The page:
Dr. Gordon Christensen, who worked to expose suspicious patient deaths in 1992 at Truman Memorial Veterans Hospital and attempts to prevent an investigation, died Saturday. He was 71.


Christensen, after retiring, was the 2016 Democratic nominee for Congress in the Fourth Congressional District, losing the race to Republican incumbent U.S. Rep. Vicky Hartzler.


"He was a gentle person," said Eddie Adelstein, a longtime friend and colleague. "He never swore. He was incredibly devoted to his wife Alice and his two daughters. He was a pure spirit of science."


For the last 28 years of his life, Christensen was obsessed by the need to find justice for up to 50 veterans who died under the care of a single nurse over a three-month period of 1992, Adelstein said.


"He was consumed by the fact that these people had died, some of whom he knew, and he couldn't let this go," Adelstein said.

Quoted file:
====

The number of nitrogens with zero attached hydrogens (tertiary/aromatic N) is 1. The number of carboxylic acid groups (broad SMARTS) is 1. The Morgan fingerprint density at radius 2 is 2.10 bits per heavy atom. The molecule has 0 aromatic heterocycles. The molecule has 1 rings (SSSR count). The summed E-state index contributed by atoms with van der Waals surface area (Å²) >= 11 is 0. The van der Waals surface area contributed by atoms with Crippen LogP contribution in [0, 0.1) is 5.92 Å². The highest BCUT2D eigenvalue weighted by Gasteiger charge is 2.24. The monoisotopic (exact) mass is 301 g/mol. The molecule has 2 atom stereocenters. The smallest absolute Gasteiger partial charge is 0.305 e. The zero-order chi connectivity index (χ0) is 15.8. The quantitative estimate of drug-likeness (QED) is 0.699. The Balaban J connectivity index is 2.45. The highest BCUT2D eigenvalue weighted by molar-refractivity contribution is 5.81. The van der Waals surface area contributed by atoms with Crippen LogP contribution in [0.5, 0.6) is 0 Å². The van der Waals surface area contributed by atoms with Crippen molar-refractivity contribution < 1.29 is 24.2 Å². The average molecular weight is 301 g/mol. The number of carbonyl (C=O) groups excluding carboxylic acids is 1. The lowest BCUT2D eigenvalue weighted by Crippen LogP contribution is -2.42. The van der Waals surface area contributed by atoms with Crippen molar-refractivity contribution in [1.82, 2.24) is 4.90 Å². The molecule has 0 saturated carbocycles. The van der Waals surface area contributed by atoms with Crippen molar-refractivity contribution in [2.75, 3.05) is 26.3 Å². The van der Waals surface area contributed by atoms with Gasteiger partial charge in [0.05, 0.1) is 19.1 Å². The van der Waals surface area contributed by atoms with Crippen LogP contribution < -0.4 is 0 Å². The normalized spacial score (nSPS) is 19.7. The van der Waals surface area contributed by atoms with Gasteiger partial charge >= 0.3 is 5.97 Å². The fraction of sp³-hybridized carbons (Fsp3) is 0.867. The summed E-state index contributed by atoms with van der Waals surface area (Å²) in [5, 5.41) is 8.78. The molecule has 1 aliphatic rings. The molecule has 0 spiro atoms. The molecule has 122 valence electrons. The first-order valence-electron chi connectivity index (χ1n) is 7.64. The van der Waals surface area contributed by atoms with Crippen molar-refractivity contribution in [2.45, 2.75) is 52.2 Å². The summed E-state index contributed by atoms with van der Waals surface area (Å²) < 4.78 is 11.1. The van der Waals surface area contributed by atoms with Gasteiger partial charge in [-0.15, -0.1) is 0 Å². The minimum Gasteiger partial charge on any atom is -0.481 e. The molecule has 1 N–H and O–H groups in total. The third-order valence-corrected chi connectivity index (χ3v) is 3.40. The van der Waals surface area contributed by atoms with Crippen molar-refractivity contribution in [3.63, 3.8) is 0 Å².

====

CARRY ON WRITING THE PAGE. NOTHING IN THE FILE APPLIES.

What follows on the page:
A funeral for Christensen is scheduled for noon Monday at Calvary Episcopal Church.


Christensen was born in Bethesda, Maryland, and graduated from Grinnell College in Iowa and Creighton University School of Medicine in Nebraska. He married Alice Hyde in 1970.


He was a trained epidemiologist who was on the faculty of the University of Missouri School of Medicine from 1988 to 2015 and the medical staff of Truman Memorial from 1988 to 2003.


It was in his role as assistant chief of staff for research at Truman Memorial that he first investigated allegations that a nurse, Richard Williams, was killing patients on Ward 4 East in the spring of 1992.


It was hard to imagine that the marked increase in deaths — more than 40 patients died under Williams' care in a three-month period — was criminal, Christensen told the House Veterans Affairs Subcommittee on Hospitals and Healthcare in October 1995.